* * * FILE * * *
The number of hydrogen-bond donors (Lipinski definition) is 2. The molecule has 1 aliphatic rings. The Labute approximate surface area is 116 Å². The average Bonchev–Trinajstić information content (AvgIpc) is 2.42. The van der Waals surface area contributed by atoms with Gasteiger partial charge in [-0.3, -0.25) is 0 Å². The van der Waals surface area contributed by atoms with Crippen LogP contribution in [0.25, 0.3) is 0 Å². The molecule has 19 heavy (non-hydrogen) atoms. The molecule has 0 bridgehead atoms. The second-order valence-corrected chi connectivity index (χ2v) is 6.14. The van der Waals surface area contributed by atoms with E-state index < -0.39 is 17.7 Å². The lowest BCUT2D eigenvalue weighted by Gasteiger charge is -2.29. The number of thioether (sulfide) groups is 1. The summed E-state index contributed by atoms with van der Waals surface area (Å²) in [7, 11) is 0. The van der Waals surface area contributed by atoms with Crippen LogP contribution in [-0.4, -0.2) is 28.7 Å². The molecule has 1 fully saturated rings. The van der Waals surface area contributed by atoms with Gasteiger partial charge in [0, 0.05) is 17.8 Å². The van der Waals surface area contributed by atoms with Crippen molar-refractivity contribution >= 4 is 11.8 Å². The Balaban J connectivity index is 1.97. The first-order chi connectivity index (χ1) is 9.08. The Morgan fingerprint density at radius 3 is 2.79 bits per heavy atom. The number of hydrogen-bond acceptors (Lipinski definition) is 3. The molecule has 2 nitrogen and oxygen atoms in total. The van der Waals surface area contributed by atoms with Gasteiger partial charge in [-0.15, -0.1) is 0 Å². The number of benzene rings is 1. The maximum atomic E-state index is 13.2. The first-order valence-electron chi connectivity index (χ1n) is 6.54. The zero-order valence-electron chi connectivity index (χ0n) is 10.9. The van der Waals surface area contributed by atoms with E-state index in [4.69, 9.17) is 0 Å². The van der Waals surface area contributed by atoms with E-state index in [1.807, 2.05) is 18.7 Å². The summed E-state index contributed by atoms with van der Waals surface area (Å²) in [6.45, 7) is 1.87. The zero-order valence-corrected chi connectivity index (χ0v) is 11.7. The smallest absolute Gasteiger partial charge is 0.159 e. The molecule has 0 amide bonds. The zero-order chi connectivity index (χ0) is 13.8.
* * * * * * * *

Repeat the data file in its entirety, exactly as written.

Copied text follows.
The number of hydrogen-bond donors (Lipinski definition) is 2. The molecule has 1 aliphatic rings. The Labute approximate surface area is 116 Å². The average Bonchev–Trinajstić information content (AvgIpc) is 2.42. The van der Waals surface area contributed by atoms with Gasteiger partial charge in [-0.3, -0.25) is 0 Å². The van der Waals surface area contributed by atoms with Crippen LogP contribution in [0.25, 0.3) is 0 Å². The molecule has 19 heavy (non-hydrogen) atoms. The molecule has 0 bridgehead atoms. The second-order valence-corrected chi connectivity index (χ2v) is 6.14. The van der Waals surface area contributed by atoms with E-state index < -0.39 is 17.7 Å². The lowest BCUT2D eigenvalue weighted by Gasteiger charge is -2.29. The number of thioether (sulfide) groups is 1. The summed E-state index contributed by atoms with van der Waals surface area (Å²) in [7, 11) is 0. The van der Waals surface area contributed by atoms with Crippen LogP contribution in [-0.4, -0.2) is 28.7 Å². The molecule has 1 fully saturated rings. The van der Waals surface area contributed by atoms with Gasteiger partial charge in [0, 0.05) is 17.8 Å². The van der Waals surface area contributed by atoms with Crippen molar-refractivity contribution >= 4 is 11.8 Å². The Balaban J connectivity index is 1.97. The first-order chi connectivity index (χ1) is 9.08. The Morgan fingerprint density at radius 3 is 2.79 bits per heavy atom. The number of hydrogen-bond acceptors (Lipinski definition) is 3. The molecule has 2 nitrogen and oxygen atoms in total. The van der Waals surface area contributed by atoms with Gasteiger partial charge in [-0.15, -0.1) is 0 Å². The number of benzene rings is 1. The maximum atomic E-state index is 13.2. The first-order valence-electron chi connectivity index (χ1n) is 6.54. The zero-order valence-electron chi connectivity index (χ0n) is 10.9. The van der Waals surface area contributed by atoms with E-state index in [4.69, 9.17) is 0 Å². The van der Waals surface area contributed by atoms with E-state index in [1.807, 2.05) is 18.7 Å². The summed E-state index contributed by atoms with van der Waals surface area (Å²) in [6.45, 7) is 1.87. The zero-order valence-corrected chi connectivity index (χ0v) is 11.7. The smallest absolute Gasteiger partial charge is 0.159 e. The molecule has 0 amide bonds. The zero-order chi connectivity index (χ0) is 13.8.